If Warakirri staff have a concern that a child or young person is at risk of significant harm they should contact the Head of Campus or Principal as soon as possible to discuss whether the case reaches the threshold of ‘risk of significant harm’ and the steps required to report the matter.
However, if there is an immediate danger to the child or young person and the Principal or next most senior member of staff (Head of Campus) is not contactable Warakirri staff should speak to the Police and/or the Child Protection Helpline directly and then advise the Principal or next most senior member of staff at the School as soon as possible.
Warakirri staff are not required to, and must not, undertake any investigation of the matter themselves.
Warakirri staff are not to inform the parents or caregivers that a report to the Department of Communities and Justice has been made.
Warakirri staff are required to deal with the matter confidentially and only disclose it to the persons referred to above or as required to comply with Warakirri College’s mandatory reporting obligations. Failure to maintain confidentiality will not only be a breach of this policy but could expose Warakirri College and staff to potential civil proceedings for defamation.
4. What should you do if you have a concern that is below the mandatory reporting threshold?
While the Care and Protection Act outlines a mandatory reporter’s obligation to report to the Department of Communities and Justice, as an employee of Warakirri College, any concern regarding the safety, welfare and wellbeing of a student must be reported to the Principal.
Warakirri staff are required to deal with all reports regarding the safety, welfare or wellbeing of a student with confidentially and only disclose it to the Principal and any other person the Principal nominates. Failure to do so will be a breach of this policy.
APPENDIX B: THE CHILDREN’S GUARDIAN ACT 2019
The Children’s Guardian Act requires the heads of certain agencies, including non-government schools in New South Wales, to notify the New South Wales Children’s Guardian of all allegations of reportable conduct by an ’employee’ and the outcome of the School’s investigation of these allegations.
An ’employee’ includes employees, contractors, volunteers, work experience participants, clergy, ministers’ of religion and instructors of religion who provide pastoral or liturgical services. In this part where there is a reference to an employee it includes all these persons.
Under the Children’s Guardian Act the Head of Agency must:
Warakirri staff are informed annually of their responsibility to prevent, identify and report any cases of reportable conduct in compliance with the Children’s Guardian Act 2019.
Warakirri staff must report any concerns you may have about any other employee engaging in reportable conduct or any allegation of ‘reportable conduct’ that has been made to them, to the Principal, including information about yourself. If Warakirri staff are not sure whether the conduct is reportable conduct but consider that it is inappropriate behaviour they must still report it.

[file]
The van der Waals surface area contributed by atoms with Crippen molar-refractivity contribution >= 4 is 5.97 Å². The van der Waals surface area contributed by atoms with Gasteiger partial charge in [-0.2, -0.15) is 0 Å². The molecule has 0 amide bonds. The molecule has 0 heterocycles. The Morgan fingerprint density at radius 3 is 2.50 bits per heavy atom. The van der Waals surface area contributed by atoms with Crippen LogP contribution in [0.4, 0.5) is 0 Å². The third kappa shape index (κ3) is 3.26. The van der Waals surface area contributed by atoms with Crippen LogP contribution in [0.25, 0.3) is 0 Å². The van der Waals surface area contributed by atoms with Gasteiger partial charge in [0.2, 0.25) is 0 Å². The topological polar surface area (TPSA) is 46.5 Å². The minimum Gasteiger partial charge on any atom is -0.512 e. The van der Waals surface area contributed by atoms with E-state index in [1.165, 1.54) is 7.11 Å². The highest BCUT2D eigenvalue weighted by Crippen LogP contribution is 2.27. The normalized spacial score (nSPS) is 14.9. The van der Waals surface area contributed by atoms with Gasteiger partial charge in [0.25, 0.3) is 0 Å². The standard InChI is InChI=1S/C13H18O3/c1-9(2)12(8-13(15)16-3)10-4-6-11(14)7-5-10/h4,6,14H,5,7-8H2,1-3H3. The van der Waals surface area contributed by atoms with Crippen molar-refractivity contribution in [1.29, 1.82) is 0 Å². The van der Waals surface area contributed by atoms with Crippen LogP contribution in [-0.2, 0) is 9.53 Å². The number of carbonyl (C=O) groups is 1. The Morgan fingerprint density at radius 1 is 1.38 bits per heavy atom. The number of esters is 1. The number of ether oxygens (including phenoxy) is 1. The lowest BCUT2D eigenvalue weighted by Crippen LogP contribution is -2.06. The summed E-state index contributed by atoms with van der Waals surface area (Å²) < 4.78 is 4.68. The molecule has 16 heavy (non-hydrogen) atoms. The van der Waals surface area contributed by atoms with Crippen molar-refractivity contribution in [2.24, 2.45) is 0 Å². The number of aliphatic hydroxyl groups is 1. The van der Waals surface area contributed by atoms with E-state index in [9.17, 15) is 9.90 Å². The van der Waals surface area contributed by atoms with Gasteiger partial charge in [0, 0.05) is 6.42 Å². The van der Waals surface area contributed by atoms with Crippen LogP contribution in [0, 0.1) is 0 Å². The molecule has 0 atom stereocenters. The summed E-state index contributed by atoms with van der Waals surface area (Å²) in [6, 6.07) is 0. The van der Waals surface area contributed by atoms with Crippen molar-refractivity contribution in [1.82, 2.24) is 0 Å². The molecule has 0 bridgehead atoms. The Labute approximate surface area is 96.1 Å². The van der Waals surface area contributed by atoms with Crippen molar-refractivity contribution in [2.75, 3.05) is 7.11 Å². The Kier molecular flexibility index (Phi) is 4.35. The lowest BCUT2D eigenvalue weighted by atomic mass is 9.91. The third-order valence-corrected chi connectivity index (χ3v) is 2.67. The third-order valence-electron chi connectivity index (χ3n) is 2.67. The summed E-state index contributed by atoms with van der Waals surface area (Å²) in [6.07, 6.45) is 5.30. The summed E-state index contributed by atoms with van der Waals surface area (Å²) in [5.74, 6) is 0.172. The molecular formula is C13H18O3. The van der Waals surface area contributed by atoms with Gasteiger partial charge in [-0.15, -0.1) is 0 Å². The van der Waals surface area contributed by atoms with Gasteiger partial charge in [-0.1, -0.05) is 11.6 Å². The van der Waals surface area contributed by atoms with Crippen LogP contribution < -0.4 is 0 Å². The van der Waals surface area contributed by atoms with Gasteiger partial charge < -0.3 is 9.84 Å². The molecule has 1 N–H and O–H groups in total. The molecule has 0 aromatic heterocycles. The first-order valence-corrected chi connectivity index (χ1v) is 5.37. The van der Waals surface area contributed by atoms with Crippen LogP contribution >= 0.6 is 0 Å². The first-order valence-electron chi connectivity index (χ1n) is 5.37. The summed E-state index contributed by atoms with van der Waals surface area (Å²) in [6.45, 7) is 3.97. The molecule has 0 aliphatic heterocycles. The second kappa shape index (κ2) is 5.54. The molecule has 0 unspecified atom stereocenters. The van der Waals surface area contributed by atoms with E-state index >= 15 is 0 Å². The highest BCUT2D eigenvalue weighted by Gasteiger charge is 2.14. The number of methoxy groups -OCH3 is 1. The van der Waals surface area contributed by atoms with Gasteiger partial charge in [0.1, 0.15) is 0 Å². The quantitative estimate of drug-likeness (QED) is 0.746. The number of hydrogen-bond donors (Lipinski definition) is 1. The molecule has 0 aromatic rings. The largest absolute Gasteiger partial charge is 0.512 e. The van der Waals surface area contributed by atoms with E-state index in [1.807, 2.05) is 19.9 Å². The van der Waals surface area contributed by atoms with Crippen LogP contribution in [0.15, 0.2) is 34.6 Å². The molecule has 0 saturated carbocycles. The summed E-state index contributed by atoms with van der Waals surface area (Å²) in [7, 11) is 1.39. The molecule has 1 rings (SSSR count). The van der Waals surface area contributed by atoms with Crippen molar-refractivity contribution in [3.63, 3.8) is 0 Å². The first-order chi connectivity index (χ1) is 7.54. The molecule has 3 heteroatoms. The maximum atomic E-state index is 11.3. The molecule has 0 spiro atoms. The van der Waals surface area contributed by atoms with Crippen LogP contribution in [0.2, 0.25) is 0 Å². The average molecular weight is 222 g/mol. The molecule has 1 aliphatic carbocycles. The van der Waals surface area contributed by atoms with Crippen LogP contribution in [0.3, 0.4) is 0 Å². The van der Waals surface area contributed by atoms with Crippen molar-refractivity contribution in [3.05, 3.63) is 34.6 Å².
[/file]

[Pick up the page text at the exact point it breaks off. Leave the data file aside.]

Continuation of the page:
Warakirri staff must also report to the Principal if they become aware that an employee has been charged with or convicted of an offence (including a finding of guilt without the court proceeding to a conviction) involving reportable conduct.
This includes information relating to Warakirri staff.
If the allegation involves the Principal, Warakirri staff are required to report to the Chairman of the Warakirri College Board.
The Principal is the contact point for parents if they wish to report an allegation of reportable conduct against an employee.
2 What is reportable conduct?
2.1 Definition of reportable conduct
Reportable conduct is defined as:
Reportable conduct does not extend to:
2.2 Other relevant definitions
Set out below are definitions of the various terms referred to above in relation to reportable conduct.
Behaviour that causes psychological harm to a child is behaviour that is obviously or very clearly unreasonable and results in significant harm or trauma to a child. There needs to be a proven causal link between the inappropriate behaviour and the harm, and the harm must be more than transient.
Child is a person under the age of 18 years for the purposes of the Children’s Guardian Act .
Ill-treatment captures those circumstances where a person treats a child in an unreasonable and seriously inappropriate, improper, inhumane or cruel manner. The focus is on the alleged conduct rather than the actual effect of the conduct on the child.
Ill-treatment can include disciplining or correcting a child in an obviously unreasonable and seriously inappropriate manner; making excessive and/or degrading demands on a child; hostile use of force towards a child; and/or pattern of hostile or unreasonable and seriously inappropriate, degrading comments or behaviour towards a child.
Neglect includes either an action or inaction by a person who has care responsibility towards a child. The nature of the employee’s responsibilities provides the context against which the conduct needs to be assessed.
1. Supervisory neglect:
2. Carer neglect:
3. Failure to protect from abuse:
4. Reckless act (or failure to act):
Physical Assault is any act by which a person intentionally inflicts unjustified use of physical force against another. An assault can also occur if a person causes another person to reasonably apprehend that unjustified force is going to be used against them. Even if a person who inflicts physical harm or causes another person to reasonably apprehend physical harm does not actually intend to inflict the harm or cause fear, they may still have committed an assault if they acted ‘recklessly’.